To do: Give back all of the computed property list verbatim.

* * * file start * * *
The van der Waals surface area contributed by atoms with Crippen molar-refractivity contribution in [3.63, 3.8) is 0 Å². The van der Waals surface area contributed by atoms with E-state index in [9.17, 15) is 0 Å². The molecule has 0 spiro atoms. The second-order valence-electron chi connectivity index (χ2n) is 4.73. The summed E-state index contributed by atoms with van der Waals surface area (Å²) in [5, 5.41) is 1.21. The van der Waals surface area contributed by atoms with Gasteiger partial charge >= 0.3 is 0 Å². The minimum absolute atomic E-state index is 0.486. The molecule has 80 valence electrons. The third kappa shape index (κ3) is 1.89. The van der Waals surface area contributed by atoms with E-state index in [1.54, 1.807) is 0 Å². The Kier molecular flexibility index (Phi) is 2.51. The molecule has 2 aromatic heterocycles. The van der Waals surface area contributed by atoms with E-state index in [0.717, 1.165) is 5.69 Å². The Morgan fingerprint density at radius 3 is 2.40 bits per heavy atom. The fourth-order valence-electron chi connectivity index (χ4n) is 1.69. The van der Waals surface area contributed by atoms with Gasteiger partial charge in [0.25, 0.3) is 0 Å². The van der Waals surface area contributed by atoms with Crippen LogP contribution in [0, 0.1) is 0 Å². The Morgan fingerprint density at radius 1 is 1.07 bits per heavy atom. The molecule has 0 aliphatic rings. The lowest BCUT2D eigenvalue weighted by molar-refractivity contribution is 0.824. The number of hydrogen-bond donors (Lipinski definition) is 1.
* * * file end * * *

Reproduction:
The van der Waals surface area contributed by atoms with Crippen molar-refractivity contribution in [3.63, 3.8) is 0 Å². The van der Waals surface area contributed by atoms with E-state index in [9.17, 15) is 0 Å². The molecule has 0 spiro atoms. The second-order valence-electron chi connectivity index (χ2n) is 4.73. The summed E-state index contributed by atoms with van der Waals surface area (Å²) in [5, 5.41) is 1.21. The van der Waals surface area contributed by atoms with Gasteiger partial charge >= 0.3 is 0 Å². The minimum absolute atomic E-state index is 0.486. The molecule has 80 valence electrons. The third kappa shape index (κ3) is 1.89. The van der Waals surface area contributed by atoms with E-state index in [1.54, 1.807) is 0 Å². The Kier molecular flexibility index (Phi) is 2.51. The molecule has 2 aromatic heterocycles. The van der Waals surface area contributed by atoms with E-state index in [0.717, 1.165) is 5.69 Å². The Morgan fingerprint density at radius 3 is 2.40 bits per heavy atom. The fourth-order valence-electron chi connectivity index (χ4n) is 1.69. The van der Waals surface area contributed by atoms with Gasteiger partial charge in [0.25, 0.3) is 0 Å². The van der Waals surface area contributed by atoms with Crippen LogP contribution in [0, 0.1) is 0 Å². The Morgan fingerprint density at radius 1 is 1.07 bits per heavy atom. The molecule has 0 aliphatic rings. The lowest BCUT2D eigenvalue weighted by molar-refractivity contribution is 0.824. The number of hydrogen-bond donors (Lipinski definition) is 1.